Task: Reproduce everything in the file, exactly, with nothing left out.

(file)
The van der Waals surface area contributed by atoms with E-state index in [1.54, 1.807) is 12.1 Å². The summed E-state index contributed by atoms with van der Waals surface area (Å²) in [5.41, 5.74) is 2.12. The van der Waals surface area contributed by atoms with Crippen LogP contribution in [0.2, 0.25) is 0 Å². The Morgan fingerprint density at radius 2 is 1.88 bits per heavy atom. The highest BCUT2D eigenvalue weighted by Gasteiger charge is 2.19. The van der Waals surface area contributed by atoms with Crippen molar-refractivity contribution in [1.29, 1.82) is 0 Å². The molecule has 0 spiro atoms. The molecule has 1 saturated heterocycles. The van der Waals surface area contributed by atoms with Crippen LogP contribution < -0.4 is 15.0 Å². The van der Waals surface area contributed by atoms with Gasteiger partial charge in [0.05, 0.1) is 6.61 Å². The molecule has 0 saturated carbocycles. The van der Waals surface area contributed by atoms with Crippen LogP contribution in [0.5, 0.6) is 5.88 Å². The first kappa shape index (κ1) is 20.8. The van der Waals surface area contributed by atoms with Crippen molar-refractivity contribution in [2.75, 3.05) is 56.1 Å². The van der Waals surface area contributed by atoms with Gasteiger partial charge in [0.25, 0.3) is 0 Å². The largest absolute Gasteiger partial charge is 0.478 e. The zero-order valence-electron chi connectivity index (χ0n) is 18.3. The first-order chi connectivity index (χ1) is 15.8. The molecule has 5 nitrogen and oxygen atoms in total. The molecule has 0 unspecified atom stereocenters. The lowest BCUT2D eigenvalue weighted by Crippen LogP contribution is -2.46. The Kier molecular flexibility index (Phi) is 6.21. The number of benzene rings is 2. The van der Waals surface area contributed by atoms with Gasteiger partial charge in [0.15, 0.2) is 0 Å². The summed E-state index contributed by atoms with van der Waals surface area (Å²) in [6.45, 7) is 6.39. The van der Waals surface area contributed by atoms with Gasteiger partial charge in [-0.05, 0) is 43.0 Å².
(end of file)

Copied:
The van der Waals surface area contributed by atoms with E-state index in [1.54, 1.807) is 12.1 Å². The summed E-state index contributed by atoms with van der Waals surface area (Å²) in [5.41, 5.74) is 2.12. The van der Waals surface area contributed by atoms with Crippen LogP contribution in [0.2, 0.25) is 0 Å². The Morgan fingerprint density at radius 2 is 1.88 bits per heavy atom. The highest BCUT2D eigenvalue weighted by Gasteiger charge is 2.19. The van der Waals surface area contributed by atoms with Crippen molar-refractivity contribution in [1.29, 1.82) is 0 Å². The molecule has 0 spiro atoms. The molecule has 1 saturated heterocycles. The van der Waals surface area contributed by atoms with Crippen LogP contribution < -0.4 is 15.0 Å². The van der Waals surface area contributed by atoms with Gasteiger partial charge in [0.05, 0.1) is 6.61 Å². The molecule has 0 saturated carbocycles. The van der Waals surface area contributed by atoms with Crippen LogP contribution in [0.5, 0.6) is 5.88 Å². The first kappa shape index (κ1) is 20.8. The van der Waals surface area contributed by atoms with Crippen molar-refractivity contribution in [2.75, 3.05) is 56.1 Å². The van der Waals surface area contributed by atoms with Gasteiger partial charge in [0.25, 0.3) is 0 Å². The largest absolute Gasteiger partial charge is 0.478 e. The zero-order valence-electron chi connectivity index (χ0n) is 18.3. The first-order chi connectivity index (χ1) is 15.8. The molecule has 5 nitrogen and oxygen atoms in total. The molecule has 0 unspecified atom stereocenters. The lowest BCUT2D eigenvalue weighted by Crippen LogP contribution is -2.46. The Kier molecular flexibility index (Phi) is 6.21. The number of benzene rings is 2. The van der Waals surface area contributed by atoms with Gasteiger partial charge in [0.15, 0.2) is 0 Å². The summed E-state index contributed by atoms with van der Waals surface area (Å²) in [6.45, 7) is 6.39. The van der Waals surface area contributed by atoms with Gasteiger partial charge in [-0.05, 0) is 43.0 Å².